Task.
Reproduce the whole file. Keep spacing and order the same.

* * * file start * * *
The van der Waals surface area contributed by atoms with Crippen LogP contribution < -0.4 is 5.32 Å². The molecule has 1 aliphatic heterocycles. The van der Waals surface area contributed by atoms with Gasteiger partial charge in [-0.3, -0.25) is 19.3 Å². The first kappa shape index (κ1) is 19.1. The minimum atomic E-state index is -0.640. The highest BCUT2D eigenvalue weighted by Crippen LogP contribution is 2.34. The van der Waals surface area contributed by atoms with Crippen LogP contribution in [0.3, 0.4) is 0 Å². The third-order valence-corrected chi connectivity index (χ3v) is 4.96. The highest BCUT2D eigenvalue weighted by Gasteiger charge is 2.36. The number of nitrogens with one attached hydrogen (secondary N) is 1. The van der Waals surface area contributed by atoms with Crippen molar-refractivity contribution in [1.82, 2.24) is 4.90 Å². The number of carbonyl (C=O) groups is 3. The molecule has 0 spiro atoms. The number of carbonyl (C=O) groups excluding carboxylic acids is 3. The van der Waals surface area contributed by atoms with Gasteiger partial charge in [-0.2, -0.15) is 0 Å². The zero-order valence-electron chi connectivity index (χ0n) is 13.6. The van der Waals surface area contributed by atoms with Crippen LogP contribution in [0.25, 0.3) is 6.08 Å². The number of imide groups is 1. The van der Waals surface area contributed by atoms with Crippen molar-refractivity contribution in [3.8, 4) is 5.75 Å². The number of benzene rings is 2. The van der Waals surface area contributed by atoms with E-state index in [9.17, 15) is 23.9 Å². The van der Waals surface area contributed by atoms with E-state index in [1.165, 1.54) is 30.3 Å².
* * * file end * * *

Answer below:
The van der Waals surface area contributed by atoms with Crippen LogP contribution < -0.4 is 5.32 Å². The molecule has 1 aliphatic heterocycles. The van der Waals surface area contributed by atoms with Gasteiger partial charge in [-0.3, -0.25) is 19.3 Å². The first kappa shape index (κ1) is 19.1. The minimum atomic E-state index is -0.640. The highest BCUT2D eigenvalue weighted by Crippen LogP contribution is 2.34. The van der Waals surface area contributed by atoms with Crippen LogP contribution in [0.3, 0.4) is 0 Å². The third-order valence-corrected chi connectivity index (χ3v) is 4.96. The highest BCUT2D eigenvalue weighted by Gasteiger charge is 2.36. The number of nitrogens with one attached hydrogen (secondary N) is 1. The van der Waals surface area contributed by atoms with Crippen molar-refractivity contribution in [1.82, 2.24) is 4.90 Å². The number of carbonyl (C=O) groups is 3. The molecule has 0 spiro atoms. The number of carbonyl (C=O) groups excluding carboxylic acids is 3. The van der Waals surface area contributed by atoms with Gasteiger partial charge in [-0.2, -0.15) is 0 Å². The zero-order valence-electron chi connectivity index (χ0n) is 13.6. The van der Waals surface area contributed by atoms with Crippen LogP contribution in [0.25, 0.3) is 6.08 Å². The number of imide groups is 1. The van der Waals surface area contributed by atoms with Crippen molar-refractivity contribution in [3.8, 4) is 5.75 Å². The number of benzene rings is 2. The van der Waals surface area contributed by atoms with E-state index in [9.17, 15) is 23.9 Å². The van der Waals surface area contributed by atoms with E-state index in [1.165, 1.54) is 30.3 Å².